“You can’t underestimate the spike in fuel prices,” Richard Anderson, CEO of Delta Air Lines, said yesterday, “and how it is fundamentally changing the industry.” Anderson suggested that retail ticket prices would have to rise 15-20% this year just to cover rising fuel costs.

On average, flights to New York, L.A., Chicago, Boston, Denver and Florida are up 18% since last summer.

Good news: Personal incomes rose an average of 0.4% in March, reports the Commerce Department this morning — better than most economists expected.

Bad news: Consumer price inflation rose 0.3%, all but negating the average of those income gains.

Yet consumer spending rose 0.2%…

It’s no surprise, then, that personal saving dropped by half in March, now at a whopping 0.2%.

The dollar index stayed put yesterday. Traders kept the index around 72.8 for the Fed decision… and then kept it there some more.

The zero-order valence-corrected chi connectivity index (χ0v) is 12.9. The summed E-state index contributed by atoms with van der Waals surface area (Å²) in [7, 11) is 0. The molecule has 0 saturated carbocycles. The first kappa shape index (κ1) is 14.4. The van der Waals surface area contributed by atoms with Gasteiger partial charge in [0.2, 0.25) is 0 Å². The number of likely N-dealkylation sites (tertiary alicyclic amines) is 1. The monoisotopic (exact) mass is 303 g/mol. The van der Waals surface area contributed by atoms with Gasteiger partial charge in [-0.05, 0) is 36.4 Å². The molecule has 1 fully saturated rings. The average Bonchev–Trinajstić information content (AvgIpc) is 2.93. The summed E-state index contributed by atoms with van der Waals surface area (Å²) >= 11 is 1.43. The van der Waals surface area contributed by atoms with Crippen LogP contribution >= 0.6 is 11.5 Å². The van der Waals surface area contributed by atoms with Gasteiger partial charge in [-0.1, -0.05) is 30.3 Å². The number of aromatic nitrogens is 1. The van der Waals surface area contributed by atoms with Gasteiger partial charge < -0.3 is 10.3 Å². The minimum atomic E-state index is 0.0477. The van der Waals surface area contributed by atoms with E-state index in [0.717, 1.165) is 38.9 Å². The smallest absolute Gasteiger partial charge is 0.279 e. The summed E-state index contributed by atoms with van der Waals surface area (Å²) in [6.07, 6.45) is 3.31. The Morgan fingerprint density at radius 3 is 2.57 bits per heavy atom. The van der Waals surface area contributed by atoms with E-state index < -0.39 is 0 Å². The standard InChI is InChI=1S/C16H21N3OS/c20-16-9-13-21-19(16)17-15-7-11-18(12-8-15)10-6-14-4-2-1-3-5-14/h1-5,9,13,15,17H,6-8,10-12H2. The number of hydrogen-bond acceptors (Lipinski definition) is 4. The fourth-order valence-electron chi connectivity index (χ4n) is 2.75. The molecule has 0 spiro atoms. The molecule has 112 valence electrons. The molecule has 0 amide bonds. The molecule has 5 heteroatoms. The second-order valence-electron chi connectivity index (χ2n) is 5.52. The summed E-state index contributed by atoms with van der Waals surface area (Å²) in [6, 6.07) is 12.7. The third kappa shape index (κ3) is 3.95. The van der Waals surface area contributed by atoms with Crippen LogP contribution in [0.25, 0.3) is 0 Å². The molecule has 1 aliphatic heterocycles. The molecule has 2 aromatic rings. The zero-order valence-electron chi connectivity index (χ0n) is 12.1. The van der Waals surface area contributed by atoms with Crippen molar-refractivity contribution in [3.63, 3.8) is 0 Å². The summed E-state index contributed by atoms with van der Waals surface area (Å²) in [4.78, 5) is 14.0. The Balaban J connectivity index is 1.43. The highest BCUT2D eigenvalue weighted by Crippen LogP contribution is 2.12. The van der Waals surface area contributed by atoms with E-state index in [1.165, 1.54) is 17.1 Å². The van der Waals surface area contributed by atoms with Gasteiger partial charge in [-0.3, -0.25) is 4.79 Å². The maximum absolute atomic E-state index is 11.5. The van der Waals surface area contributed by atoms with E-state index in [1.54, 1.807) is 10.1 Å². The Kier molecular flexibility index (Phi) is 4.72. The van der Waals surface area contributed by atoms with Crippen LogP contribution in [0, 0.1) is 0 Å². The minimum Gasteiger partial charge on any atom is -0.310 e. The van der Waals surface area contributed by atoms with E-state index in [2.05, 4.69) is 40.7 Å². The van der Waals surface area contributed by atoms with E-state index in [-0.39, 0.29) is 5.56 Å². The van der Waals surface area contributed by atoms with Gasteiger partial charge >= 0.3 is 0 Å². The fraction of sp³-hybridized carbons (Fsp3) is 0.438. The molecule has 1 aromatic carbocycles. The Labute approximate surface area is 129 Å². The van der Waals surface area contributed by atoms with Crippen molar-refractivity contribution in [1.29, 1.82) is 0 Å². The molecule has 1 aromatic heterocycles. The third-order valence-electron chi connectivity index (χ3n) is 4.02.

This morning, we’re seeing more profiting-taking in the euro. It’s now down to $1.54. The pound has stood still at $1.97. The yen showed a little strength today by rising to 103.

A study released today by the Boston Consulting Group shows that, postcredit crisis, China now controls the world’s largest banks:

1 – Industrial and Commercial Bank of China
2 – China Construction Bank
3 – HSBC
4 – Bank of China
5 – Bank of America
6 – Citigroup

When arranged by current market capitalization, it’s clear that the subprime debacle has altered the world’s monetary swagger…

Brazil has received what our Christopher Hancock has been waiting on patiently for some time: an investment-grade credit rating.

Standard & Poor’s slapped the coveted international seal of approval on the nation yesterday. Now with a score of BB+, Brazil’s cost of capital will fall significantly. And the already booming nation will be on track to soar even higher.